Irvin Rubin [“Bag ban is misguided solution,” Nov. 26, Page 6] and Kevin Kelly [“Kelly to ACC, SPI: Take action on bag bans,” Nov. 26, Page 4] are both right.
A supporting viewpoint says Rubin is too kind in demonstrating bag bans as just “misguided,” and Kelly is too kind in “moderating his criticism” of the American Chemistry Council and Society of the Plastics Industry Inc.
We are a few months past celebrating the 20th anniversary of the remarkable event that started it all — the corrupt Mobro garbage barge public-relations stunt and spectacle in March 1987.
Ever since then — thanks to the then-American Paper Institute (now American Forest and Paper Association), the Environmental Defense Fund (now Environmental Defense), Greenpeace (still Greenpeace) and the Environmental Action Council (long since shuttered) — the plastic bag industry has been under insane and unscientific attack. The original cause celÃ¨bre was “we're running out of landfills.” More recently, it's “we're being drowned in plastic bag litter.”
For only one period during these 20 years of environmental idiocy regarding packaging materials did public attitudes reverse to the positive, with proposed bans and taxes diminishing. That was during the relatively halcyon days of the American Plastics Council's founding and first few years of operations under the leadership of its two most effective and personally committed chief executive officers: Bob Lichten¼berger (then head of Union Carbide Plastics) and Ron Yocum (then head of Quantum Chemicals). Both of those career-chemicals industry visionaries understood the implications to plastics and chemicals, of the types of lunacy running rampant at the behest of, and funding by, competing industries, enviromaniacs (who are different from environmentalists), the perpetually ill-informed news media, and elected officials who care about nothing more than their next re-election campaign.
Mr. Rubin's kind statistics were all developed during the early 1990s, when the former Plastic Bag Association and former American Plastics Council researched, paid for and promulgated them. Mr. Kelly's kind personal approach was the standard aimed for in dealing with the tensions inherent in the resin makers' relationships with the resin buyers. Unfortunately, the underlying problem of misunderstanding then remains today.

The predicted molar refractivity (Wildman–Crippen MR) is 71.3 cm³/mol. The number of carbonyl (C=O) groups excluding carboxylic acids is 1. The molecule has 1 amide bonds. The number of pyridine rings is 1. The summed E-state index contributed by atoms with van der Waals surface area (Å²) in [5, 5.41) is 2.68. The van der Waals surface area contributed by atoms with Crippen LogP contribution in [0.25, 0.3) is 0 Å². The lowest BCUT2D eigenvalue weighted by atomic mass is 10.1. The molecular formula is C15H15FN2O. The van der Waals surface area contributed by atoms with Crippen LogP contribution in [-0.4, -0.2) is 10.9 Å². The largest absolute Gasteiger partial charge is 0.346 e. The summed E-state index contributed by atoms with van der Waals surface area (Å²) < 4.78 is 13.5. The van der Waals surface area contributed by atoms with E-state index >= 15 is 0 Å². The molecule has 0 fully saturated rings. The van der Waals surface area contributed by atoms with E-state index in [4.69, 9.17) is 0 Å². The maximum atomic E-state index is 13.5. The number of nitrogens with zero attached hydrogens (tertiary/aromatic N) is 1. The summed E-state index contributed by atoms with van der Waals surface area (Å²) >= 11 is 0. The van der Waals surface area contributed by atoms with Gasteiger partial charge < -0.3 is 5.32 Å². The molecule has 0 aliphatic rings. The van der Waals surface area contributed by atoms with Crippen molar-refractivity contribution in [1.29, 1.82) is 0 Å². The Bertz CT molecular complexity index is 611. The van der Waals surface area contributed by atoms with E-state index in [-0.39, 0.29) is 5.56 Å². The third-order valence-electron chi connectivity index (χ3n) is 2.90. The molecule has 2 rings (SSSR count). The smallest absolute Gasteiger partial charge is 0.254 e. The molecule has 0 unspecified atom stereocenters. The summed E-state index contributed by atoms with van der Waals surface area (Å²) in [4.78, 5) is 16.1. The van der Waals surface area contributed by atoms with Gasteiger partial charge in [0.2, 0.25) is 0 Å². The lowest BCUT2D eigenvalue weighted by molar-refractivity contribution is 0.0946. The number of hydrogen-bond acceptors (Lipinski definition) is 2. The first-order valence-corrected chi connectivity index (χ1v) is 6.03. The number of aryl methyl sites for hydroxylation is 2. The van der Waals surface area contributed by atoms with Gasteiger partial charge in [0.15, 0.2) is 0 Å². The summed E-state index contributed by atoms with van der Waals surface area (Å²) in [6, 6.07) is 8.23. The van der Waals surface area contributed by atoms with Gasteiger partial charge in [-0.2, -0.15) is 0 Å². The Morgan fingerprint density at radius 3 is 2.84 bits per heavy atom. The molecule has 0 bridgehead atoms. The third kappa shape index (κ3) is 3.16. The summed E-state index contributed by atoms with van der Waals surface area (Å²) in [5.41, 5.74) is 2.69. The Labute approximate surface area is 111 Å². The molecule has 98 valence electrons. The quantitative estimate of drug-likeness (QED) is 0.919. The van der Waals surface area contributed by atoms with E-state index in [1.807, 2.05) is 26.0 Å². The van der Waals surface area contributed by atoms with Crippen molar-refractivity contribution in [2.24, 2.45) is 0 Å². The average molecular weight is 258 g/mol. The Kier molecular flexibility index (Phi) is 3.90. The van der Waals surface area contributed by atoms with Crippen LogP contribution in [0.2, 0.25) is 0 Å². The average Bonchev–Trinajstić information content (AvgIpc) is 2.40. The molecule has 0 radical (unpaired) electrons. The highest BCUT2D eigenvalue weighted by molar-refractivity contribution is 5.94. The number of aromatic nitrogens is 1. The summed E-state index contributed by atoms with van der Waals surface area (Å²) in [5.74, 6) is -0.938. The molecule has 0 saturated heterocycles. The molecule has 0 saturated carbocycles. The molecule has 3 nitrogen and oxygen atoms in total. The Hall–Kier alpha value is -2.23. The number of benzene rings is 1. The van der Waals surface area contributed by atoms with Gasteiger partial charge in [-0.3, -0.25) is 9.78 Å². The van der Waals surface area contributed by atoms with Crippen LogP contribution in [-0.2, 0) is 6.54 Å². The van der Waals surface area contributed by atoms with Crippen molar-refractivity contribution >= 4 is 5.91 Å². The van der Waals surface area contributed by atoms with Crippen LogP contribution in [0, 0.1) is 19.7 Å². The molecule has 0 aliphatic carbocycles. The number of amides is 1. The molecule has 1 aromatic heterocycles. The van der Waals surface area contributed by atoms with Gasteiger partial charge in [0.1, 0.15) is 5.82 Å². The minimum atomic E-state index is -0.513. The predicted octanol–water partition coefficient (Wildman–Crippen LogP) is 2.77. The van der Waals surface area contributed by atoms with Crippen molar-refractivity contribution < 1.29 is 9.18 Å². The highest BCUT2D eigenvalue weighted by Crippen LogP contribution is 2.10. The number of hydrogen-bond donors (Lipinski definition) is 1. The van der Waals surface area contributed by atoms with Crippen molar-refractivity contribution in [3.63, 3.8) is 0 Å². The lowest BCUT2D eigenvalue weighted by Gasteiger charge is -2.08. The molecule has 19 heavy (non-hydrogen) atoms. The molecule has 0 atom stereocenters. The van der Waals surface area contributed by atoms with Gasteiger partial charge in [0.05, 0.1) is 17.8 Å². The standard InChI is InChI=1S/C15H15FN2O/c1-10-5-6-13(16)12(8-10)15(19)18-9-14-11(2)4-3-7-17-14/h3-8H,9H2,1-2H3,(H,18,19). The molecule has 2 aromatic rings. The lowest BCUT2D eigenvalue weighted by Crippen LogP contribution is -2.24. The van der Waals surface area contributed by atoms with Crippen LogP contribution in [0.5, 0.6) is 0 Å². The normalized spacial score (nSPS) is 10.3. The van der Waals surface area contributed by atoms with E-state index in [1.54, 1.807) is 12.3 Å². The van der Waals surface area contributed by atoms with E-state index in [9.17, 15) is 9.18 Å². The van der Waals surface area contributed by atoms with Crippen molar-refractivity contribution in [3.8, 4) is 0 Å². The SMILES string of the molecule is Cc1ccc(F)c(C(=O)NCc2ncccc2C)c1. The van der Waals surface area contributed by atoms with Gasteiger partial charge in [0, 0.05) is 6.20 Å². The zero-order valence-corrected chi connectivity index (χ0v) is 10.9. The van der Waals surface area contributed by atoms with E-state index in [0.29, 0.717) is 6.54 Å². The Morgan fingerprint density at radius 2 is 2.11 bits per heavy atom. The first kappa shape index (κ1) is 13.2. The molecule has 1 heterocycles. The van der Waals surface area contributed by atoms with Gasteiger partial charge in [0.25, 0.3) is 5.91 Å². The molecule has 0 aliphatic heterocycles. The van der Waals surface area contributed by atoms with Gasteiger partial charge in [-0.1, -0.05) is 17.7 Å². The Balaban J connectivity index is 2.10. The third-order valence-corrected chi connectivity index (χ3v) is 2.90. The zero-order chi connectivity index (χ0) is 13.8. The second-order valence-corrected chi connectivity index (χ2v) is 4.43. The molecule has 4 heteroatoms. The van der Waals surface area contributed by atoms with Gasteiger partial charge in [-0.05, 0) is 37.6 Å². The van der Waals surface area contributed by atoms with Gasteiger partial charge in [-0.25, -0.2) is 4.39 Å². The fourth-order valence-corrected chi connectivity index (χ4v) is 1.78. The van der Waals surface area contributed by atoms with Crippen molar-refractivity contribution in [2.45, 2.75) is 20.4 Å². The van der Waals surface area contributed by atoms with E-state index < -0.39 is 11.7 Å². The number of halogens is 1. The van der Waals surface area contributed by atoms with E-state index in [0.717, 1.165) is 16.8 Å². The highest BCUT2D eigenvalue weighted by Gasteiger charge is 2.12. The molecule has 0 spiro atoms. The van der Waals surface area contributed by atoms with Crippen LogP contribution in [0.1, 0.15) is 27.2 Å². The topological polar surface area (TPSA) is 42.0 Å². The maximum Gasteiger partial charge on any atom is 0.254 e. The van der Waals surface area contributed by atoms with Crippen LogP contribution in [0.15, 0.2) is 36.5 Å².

It's simply this.
If you are in the business — usually the private or family business — of making thin-film commodity plastic bags, it's not just your job, it's your life. You choose to band together in a trade association with other bag producers to fight attacks on your industry … your livelihood. Your goal is to make a difference with industry critics and customers.
But if you are in the business of making commodity bag resins, it's just your job. Your life is dependent on your department hitting its budget and how well that reflects on your personal contribution to the company attaining its next public financial report and resultant stock price. When you hear — if you even listen — about plastic bag bans and taxes that affect and potentially kill your domestic customers, it's just another part of the statistical database you spreadsheet for your next executive forecast. If your boss assigns you to a committee or board of a trade association to help the “little guys fight,” it's not your choice. In fact, it might be your biggest distraction and interference. Your goal is merely to satisfy your boss.
No one should think ACC — which was created out of a perverse melding of the American Plastics Council and the Chemical Manufacturers Association — will change its behavior and effectively fight the plastics industry's opponents without a paradigm change in ACC governance philosophy about what “materials stewardship” really means and not just kind of means.
George A. Makrauer
Comad Management Group
The Villages, Fla.